Exploring auditory roughness experientially[edit]

Auditory roughness may be easily explored with two pure tones created in Madde, Audacity, or any other tone generating program or app. Hold the frequency of the first tone constant at C5 (~523 Hz) and slowly bring the second tone from G5 (~784 Hz) down to E♭5 (~622 Hz). As the second tone comes closer in frequency to the first, notice the percept of dissonant buzzing. If the tones are sufficiently intense the difference tone—a pitch equivalent to the different between those frequencies—may also be heard. As pure tones approach one another in frequency, they begin to produce a beating sound like a metrical pulsing of intensity. This is strongly noticeable at the interval of a half step and smaller in this frequency range. As the tones become even closer, the beats slow down until they disappear at a perfect unison. The buzzing percept will exist well before those beats emerge.[6]

Next, generate a sawtooth wave at the pitch C4 (~262 Hz), again in either Madde, VoceVista Video Pro, or Audacity. Record it into VoceVista Video Pro or Praat (or another audio app capable of pass filtering). Pass filter the lowest five harmonics and notice that they lack roughness. Pass filter from the fifth harmonic (5fo) and higher and notice how buzzy the quality is. For the most part it does not matter the pitch of the sawtooth. This rough division of the spectrum at the fifth harmonic will generally separate the pure sound from the rough sound.

A loose definition of auditory roughness then suggests that in terms of musical intervals, any two separate pitched tones a minor third or closer will generally fall within a critical band of hearing. This threshold is wider at lower frequencies,[7] and is slightly wider than an equally tempered minor third; however, for much of the singable range, the minor third is a useful, if simplified rule.[8] This rule may be applied to harmonics as they appear on a spectrogram. Generally speaking, the percept of auditory roughness in a single voice will always be buzziness, never beats.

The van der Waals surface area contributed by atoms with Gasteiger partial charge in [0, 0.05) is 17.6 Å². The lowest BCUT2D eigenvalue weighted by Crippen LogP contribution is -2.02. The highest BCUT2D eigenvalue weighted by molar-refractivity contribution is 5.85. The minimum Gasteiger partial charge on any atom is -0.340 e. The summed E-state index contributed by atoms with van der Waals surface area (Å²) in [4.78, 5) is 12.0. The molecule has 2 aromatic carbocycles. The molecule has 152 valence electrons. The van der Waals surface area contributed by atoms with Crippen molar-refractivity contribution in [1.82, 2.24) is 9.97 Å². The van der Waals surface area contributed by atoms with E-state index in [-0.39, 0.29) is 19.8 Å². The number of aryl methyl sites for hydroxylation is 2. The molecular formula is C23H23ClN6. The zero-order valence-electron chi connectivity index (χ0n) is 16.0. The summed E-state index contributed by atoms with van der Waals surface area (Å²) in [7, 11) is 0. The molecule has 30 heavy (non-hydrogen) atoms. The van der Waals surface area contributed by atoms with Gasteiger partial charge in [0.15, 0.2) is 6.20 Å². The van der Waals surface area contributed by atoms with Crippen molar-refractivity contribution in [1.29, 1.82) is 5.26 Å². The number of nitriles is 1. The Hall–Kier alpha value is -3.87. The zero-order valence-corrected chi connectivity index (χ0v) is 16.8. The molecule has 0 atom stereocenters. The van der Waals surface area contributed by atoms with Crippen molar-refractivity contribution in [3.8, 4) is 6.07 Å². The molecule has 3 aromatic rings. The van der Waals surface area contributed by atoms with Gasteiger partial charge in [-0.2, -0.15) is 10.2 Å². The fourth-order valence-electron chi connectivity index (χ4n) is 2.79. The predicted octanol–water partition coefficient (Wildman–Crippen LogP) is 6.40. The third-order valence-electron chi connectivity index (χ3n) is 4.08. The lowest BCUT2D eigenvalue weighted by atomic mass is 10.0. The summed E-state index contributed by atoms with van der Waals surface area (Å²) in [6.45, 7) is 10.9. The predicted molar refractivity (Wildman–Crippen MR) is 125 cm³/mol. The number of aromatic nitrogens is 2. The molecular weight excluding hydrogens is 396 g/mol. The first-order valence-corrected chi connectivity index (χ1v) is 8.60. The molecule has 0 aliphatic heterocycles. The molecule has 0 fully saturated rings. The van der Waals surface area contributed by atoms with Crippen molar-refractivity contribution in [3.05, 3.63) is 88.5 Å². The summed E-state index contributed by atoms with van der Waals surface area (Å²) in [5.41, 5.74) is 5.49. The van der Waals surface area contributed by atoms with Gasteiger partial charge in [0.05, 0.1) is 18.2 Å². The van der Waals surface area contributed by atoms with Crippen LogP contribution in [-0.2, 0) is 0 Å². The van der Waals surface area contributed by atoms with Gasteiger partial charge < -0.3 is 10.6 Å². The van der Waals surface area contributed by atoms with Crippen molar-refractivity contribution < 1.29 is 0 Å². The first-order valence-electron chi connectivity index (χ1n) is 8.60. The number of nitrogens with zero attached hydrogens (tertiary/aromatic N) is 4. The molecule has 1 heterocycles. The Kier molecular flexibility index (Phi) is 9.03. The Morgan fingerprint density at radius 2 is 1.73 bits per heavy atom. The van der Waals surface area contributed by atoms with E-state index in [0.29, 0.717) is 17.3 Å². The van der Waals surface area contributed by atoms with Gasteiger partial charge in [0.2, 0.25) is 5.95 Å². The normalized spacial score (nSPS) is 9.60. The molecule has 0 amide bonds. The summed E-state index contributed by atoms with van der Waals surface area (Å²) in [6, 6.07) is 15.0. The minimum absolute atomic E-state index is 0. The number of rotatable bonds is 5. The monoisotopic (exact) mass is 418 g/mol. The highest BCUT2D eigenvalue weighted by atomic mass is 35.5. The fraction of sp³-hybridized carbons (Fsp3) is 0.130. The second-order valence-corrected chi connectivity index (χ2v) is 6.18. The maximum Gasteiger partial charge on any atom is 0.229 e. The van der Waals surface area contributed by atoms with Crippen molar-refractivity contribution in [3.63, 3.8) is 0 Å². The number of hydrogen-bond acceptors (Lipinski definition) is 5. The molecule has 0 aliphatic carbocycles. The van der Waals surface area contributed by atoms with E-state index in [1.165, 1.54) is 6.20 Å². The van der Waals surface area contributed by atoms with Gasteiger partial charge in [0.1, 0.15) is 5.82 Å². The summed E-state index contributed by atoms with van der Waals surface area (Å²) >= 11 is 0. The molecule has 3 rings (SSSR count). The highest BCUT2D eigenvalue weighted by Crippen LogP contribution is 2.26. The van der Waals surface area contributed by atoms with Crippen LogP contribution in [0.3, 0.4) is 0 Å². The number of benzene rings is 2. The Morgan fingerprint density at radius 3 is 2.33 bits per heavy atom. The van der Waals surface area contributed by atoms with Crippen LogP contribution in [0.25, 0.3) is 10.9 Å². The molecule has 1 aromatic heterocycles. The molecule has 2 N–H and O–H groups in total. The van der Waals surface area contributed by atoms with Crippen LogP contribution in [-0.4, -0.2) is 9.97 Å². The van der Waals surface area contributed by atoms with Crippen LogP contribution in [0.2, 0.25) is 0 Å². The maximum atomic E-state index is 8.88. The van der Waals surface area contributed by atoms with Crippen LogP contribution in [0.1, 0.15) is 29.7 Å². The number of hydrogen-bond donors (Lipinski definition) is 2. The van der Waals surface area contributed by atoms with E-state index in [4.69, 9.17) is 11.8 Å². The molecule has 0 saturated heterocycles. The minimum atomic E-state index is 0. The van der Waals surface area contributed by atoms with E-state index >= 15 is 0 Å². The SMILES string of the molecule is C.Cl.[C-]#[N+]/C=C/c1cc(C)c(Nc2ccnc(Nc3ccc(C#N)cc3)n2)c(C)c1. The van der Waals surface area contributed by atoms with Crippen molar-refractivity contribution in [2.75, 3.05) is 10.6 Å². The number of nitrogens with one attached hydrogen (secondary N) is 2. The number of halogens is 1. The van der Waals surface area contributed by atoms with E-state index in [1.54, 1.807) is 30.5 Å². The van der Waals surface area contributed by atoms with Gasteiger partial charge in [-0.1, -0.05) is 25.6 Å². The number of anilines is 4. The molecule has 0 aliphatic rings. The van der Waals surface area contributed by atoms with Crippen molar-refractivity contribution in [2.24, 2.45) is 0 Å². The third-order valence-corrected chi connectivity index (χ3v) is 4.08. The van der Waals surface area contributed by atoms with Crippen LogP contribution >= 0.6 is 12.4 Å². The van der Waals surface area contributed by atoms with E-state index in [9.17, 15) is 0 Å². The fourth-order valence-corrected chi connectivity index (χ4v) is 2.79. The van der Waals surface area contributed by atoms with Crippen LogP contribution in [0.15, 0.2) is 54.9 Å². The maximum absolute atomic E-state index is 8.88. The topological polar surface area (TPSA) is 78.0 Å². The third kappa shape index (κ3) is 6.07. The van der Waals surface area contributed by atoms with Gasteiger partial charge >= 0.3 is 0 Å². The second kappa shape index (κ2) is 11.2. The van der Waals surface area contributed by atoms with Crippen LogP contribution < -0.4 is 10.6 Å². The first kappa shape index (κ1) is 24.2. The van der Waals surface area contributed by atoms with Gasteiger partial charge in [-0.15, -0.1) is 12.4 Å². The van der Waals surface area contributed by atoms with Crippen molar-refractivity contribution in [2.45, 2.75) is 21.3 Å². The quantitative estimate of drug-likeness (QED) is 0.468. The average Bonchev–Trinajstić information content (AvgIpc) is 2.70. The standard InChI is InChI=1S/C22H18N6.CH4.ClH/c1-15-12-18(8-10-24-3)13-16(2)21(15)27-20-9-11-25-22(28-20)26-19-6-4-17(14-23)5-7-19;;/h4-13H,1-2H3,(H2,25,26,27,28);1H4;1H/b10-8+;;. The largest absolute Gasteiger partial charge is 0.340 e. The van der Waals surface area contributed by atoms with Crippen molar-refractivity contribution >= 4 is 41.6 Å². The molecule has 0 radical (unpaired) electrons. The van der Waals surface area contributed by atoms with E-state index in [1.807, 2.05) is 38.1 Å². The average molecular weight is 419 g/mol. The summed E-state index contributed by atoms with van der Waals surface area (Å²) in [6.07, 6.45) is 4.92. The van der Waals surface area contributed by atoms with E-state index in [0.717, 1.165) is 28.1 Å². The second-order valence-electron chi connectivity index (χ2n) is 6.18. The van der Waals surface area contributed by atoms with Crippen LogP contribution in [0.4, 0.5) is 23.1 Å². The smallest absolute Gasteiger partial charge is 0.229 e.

[This excerpt is from Ian Howell's forthcoming book, Perception of the Singing Voice: A Pedagogic Model.]

  1. "Voice Qualities". The National Center for Voice and Speech.
  2. This framing is attributed to Bozeman in lectures.
  3. Howard, David M., and Jamie Angus. Acoustics and Psychoacoustics. Routledge, 2017, 84.
  4. Heller, Eric (2013). Why You Hear What You Hear: An Experiential Approach to Sound, Music, and Psychoacoustics. Princeton: Princeton University Press. p. 508.
  5. Chaieb, Leila, Elke Caroline Wilpert, Thomas P. Reber, and Juergen Fell. “Auditory beat stimulation and its effects on cognition and mood States.” Frontiers in psychiatry 6 (2015), 70. https://doi.org/10.3389/fpsyt.2015.00070
  6. Howard, David M., and Jamie Angus. Acoustics and Psychoacoustics. Routledge, 2017, 85.
  7. Vassilakis, Pantelis N. “Perceptual and Physical Properties of Amplitude Fluctuation and their Musical Significance” (PhD. diss., University of California, Los Angeles, 2001), 194.
  8. Sundberg explores this idea in some detail in Sundberg, Johan. The Science of the Singing Voice (Dekalb: Northern Illinois University Press, 1987), 108-9, and Sundberg, Johan. “Perceptual Aspects of Singing.” Journal of Voice 8/2, (1994) 114.

Authored by: Ian Lauchlin Howell